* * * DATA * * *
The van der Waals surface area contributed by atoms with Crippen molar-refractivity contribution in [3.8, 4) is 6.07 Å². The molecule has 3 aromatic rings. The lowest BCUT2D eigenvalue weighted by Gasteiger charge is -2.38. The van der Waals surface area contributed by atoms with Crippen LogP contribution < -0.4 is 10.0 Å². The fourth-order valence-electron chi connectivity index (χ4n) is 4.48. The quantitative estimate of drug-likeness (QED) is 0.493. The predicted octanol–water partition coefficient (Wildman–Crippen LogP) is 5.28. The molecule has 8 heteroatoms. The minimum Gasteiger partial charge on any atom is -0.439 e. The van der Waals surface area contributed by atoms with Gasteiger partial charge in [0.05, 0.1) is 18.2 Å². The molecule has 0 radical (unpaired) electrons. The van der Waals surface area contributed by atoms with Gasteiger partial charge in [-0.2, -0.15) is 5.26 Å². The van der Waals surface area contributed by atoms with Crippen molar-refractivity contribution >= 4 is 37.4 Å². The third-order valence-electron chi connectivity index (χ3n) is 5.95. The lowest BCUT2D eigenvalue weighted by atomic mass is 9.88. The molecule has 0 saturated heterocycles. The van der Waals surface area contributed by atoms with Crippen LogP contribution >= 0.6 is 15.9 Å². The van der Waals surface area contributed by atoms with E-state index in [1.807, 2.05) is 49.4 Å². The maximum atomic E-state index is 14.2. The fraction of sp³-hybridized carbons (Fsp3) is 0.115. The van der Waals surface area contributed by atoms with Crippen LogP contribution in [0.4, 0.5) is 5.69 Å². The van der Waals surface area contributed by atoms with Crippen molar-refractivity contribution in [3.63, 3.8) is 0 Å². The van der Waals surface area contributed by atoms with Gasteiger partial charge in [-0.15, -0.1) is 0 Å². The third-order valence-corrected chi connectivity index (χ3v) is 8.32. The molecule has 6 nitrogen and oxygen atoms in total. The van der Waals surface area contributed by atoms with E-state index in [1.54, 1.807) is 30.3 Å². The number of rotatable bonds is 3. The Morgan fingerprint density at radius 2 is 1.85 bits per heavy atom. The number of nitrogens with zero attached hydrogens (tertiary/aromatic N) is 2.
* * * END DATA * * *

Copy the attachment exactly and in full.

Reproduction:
The van der Waals surface area contributed by atoms with Crippen molar-refractivity contribution in [3.8, 4) is 6.07 Å². The molecule has 3 aromatic rings. The lowest BCUT2D eigenvalue weighted by Gasteiger charge is -2.38. The van der Waals surface area contributed by atoms with Crippen LogP contribution < -0.4 is 10.0 Å². The fourth-order valence-electron chi connectivity index (χ4n) is 4.48. The quantitative estimate of drug-likeness (QED) is 0.493. The predicted octanol–water partition coefficient (Wildman–Crippen LogP) is 5.28. The molecule has 8 heteroatoms. The minimum Gasteiger partial charge on any atom is -0.439 e. The van der Waals surface area contributed by atoms with Gasteiger partial charge in [0.05, 0.1) is 18.2 Å². The molecule has 0 radical (unpaired) electrons. The van der Waals surface area contributed by atoms with Gasteiger partial charge in [-0.2, -0.15) is 5.26 Å². The van der Waals surface area contributed by atoms with Crippen molar-refractivity contribution >= 4 is 37.4 Å². The third-order valence-electron chi connectivity index (χ3n) is 5.95. The lowest BCUT2D eigenvalue weighted by atomic mass is 9.88. The molecule has 0 saturated heterocycles. The van der Waals surface area contributed by atoms with Crippen LogP contribution >= 0.6 is 15.9 Å². The van der Waals surface area contributed by atoms with E-state index in [1.807, 2.05) is 49.4 Å². The maximum atomic E-state index is 14.2. The fraction of sp³-hybridized carbons (Fsp3) is 0.115. The van der Waals surface area contributed by atoms with Crippen LogP contribution in [0.4, 0.5) is 5.69 Å². The van der Waals surface area contributed by atoms with Crippen molar-refractivity contribution in [3.63, 3.8) is 0 Å². The van der Waals surface area contributed by atoms with Gasteiger partial charge in [-0.15, -0.1) is 0 Å². The third-order valence-corrected chi connectivity index (χ3v) is 8.32. The molecule has 6 nitrogen and oxygen atoms in total. The van der Waals surface area contributed by atoms with E-state index in [1.54, 1.807) is 30.3 Å². The number of rotatable bonds is 3. The Morgan fingerprint density at radius 2 is 1.85 bits per heavy atom. The number of nitrogens with zero attached hydrogens (tertiary/aromatic N) is 2.